Love Old Trafford or loathe it — and there's been plenty of the latter — the place has been a source of absorption and obsession for the men whose task it has been to transform Manchester City into a global footballing power.
Former chief executive, Garry Cook, read Sir Alex Ferguson's biography Managing my Life from cover to cover and marvelled at the brute toughness which enabled him to survive as a Govan publican.
Current chief executive, Ferran Soriano, ogled at the commercial juggernaut which reduced Barcelona, the club he piloted from 2003 to 2008, to a speck in United's rear view mirror.
Ferguson's eye for a good player can make rivals look foolish, Soriano has always reflected.
With his deep appreciation of which clubs have caught the commercial wave and gone global, Soriano is fascinated by the way that the revenue charts of United and Tottenham Hotspur, who earned identical revenues in 1992-93, diverged in the 10 subsequent years.
By 2003, United were making 2.5 times more revenue than Spurs, a growth curve which can be explained in no small degree by United chairman Martin Edwards' inspired decision to hire Edward Freedman, Spurs' head of merchandising, who went to Old Trafford one day in 1992 to sell his own club's expertise to United and ended up driving the marketing juggernaut United became.
Barcelona were left back in the dust, too, leading Soriano to conclude when he took over at the Nou Camp that: “If United could do it, so could we.”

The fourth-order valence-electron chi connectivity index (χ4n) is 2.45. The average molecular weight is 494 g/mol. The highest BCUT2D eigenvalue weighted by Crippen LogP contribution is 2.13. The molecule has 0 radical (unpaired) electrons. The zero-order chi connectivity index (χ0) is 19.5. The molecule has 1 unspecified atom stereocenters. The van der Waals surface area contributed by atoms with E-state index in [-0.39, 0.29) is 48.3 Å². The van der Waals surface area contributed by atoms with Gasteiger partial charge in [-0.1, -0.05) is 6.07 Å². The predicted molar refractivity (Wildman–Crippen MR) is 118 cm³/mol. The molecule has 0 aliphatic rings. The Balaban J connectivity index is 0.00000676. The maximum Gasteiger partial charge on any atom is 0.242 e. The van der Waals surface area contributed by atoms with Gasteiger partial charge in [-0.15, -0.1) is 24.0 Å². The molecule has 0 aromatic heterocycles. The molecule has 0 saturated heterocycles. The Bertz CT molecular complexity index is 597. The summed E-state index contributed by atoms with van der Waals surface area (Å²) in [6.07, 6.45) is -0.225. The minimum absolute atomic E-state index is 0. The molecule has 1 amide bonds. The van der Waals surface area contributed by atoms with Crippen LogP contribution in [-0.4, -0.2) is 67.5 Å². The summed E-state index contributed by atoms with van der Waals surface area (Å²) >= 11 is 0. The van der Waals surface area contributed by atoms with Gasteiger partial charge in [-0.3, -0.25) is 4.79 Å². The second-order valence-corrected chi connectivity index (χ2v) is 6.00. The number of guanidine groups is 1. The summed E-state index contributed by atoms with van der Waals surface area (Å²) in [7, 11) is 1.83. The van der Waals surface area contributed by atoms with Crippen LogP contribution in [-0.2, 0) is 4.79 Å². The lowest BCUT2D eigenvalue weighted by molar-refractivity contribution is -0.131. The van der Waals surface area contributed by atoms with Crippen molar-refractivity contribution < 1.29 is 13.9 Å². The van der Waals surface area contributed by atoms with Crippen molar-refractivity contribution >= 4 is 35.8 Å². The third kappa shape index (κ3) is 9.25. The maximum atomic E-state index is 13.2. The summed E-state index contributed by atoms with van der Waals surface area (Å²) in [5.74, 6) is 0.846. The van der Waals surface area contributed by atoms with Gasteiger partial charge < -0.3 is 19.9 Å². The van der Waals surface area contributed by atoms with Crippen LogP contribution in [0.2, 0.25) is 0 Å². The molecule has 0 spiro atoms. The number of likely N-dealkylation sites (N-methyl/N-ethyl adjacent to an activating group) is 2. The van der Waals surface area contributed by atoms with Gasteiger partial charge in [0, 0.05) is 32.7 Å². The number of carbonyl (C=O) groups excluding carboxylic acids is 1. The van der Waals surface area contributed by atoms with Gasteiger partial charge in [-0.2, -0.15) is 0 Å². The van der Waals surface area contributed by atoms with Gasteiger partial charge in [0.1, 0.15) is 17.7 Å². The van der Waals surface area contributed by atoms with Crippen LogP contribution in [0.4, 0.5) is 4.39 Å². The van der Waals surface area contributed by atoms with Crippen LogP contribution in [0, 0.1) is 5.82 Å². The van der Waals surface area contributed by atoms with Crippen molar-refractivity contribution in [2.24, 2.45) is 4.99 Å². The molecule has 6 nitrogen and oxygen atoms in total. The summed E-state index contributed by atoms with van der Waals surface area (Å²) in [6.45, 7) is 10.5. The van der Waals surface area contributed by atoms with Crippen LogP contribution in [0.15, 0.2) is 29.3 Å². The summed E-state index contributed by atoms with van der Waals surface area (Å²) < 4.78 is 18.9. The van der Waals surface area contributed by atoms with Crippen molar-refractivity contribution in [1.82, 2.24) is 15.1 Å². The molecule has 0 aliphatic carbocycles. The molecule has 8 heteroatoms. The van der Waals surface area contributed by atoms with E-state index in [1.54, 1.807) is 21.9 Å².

They could. Soriano's Barcelona ultimately eclipsed United's revenues by taking a huge “bet” as he has called it on building an elite team that would ultimately pay for itself and reap the commercial benefits.
It is safe to say that the challenge at City is even greater and United's head start vastly bigger. United, with their anticipated income of around £360m in the current season, are on course to pull half a billion pounds annually within the next few years, thanks to TV and commercial income.
City's £153m turnover was less than half United's in the last financial year. At a time when the club are moving from the first phase of mending and rebuilding the threadbare infrastructure the Abu Dhabi owners found to a second phase of commercial exploitation, Soriano knows that the challenge is as simple as it is formidable:
City must simply become one of the top five or six clubs in the world if they are to reap the global revenues that United now do.
City's determination to challenge United well beyond the 90 minutes which will play out on Sunday is typified by their six-year, £12m-a-year, kit deal with Nike, which put the club among the game's commercial superpowers in May. But global viewing figures for Premier League sides place all the opposition a huge distance behind United.
In his 2009 analysis of the clubs who “aspire to be leaders and global brands,” Soriano listed United, Chelsea, Liverpool and Arsenal and said that “others, like Manchester City” are trying to be in this group.”
It is now his task to take them, though precedent suggests that in him United have an inveterate foe. Soriano has played catch-up once before.